Middleton added, "As a result, to minimize the risk of dementia, physical activity should be encouraged from early life. Not to be without hope, people who were inactive at teenage can reduce their risk of cognitive impairment by becoming active in later life."
The researchers concluded that the mechanisms by which physical activity across the life course is related to late life cognition are likely to be multi-factorial. There is evidence to suggest that physical activity has a positive effect on brain plasticity and cognition and in addition, physical activity reduces the rates and severity of vascular risk factors, such as hypertension, obesity, and type II diabetes, which are each associated with increased risk of cognitive impairment.
"Low physical activity levels in today's youth may mean increased dementia rates in the future. Dementia prevention programs and other health promotion programs encouraging physical activity should target people starting at very young ages, not just in mid- and late life," said Middleton.
June 30, 2010 (EurekAlert) - Massachusetts General Hospital (MGH) investigators have found that an enzyme with several important roles in energy metabolism also helps to turn off the body's generation of fats and cholesterol under conditions of fasting. The report in Genes & Development describes how SIRT1, one of a group of enzymes called sirtuins, suppresses the activity of a family of proteins called SREBPs, which control the body's synthesis and handling of fats and cholesterol. The findings could lead to new approaches to treating conditions involving elevated cholesterol and lipid levels.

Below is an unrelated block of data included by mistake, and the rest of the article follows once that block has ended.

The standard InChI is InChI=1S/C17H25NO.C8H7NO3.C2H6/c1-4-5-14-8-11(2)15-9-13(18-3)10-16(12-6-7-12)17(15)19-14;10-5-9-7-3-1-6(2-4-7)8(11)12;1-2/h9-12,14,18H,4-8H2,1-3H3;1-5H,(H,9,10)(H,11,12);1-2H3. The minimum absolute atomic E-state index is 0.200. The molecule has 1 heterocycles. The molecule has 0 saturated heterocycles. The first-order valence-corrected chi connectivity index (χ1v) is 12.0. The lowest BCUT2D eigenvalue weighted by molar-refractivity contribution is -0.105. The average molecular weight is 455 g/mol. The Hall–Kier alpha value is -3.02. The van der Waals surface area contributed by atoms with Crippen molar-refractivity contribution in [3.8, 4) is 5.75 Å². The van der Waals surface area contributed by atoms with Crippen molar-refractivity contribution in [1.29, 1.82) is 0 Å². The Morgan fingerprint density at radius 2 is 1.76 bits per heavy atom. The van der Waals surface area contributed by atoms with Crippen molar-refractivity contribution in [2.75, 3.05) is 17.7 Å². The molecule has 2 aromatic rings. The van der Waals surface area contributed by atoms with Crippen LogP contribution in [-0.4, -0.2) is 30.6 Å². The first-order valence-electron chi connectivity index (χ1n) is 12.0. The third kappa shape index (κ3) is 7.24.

"SIRT1 had previously been shown to act as an energy sensor, promoting the use of stored fat in response to food deprivation; however, its function in shutting down fat and cholesterol synthesis was unknown," says Amy Walker, PhD, of the MGH Cancer Center, the study's lead author. "These findings point to SIRT1 as a master regulator of physiologic energy stability that controls the synthesis and storage of fat, as well as its usage as fuel."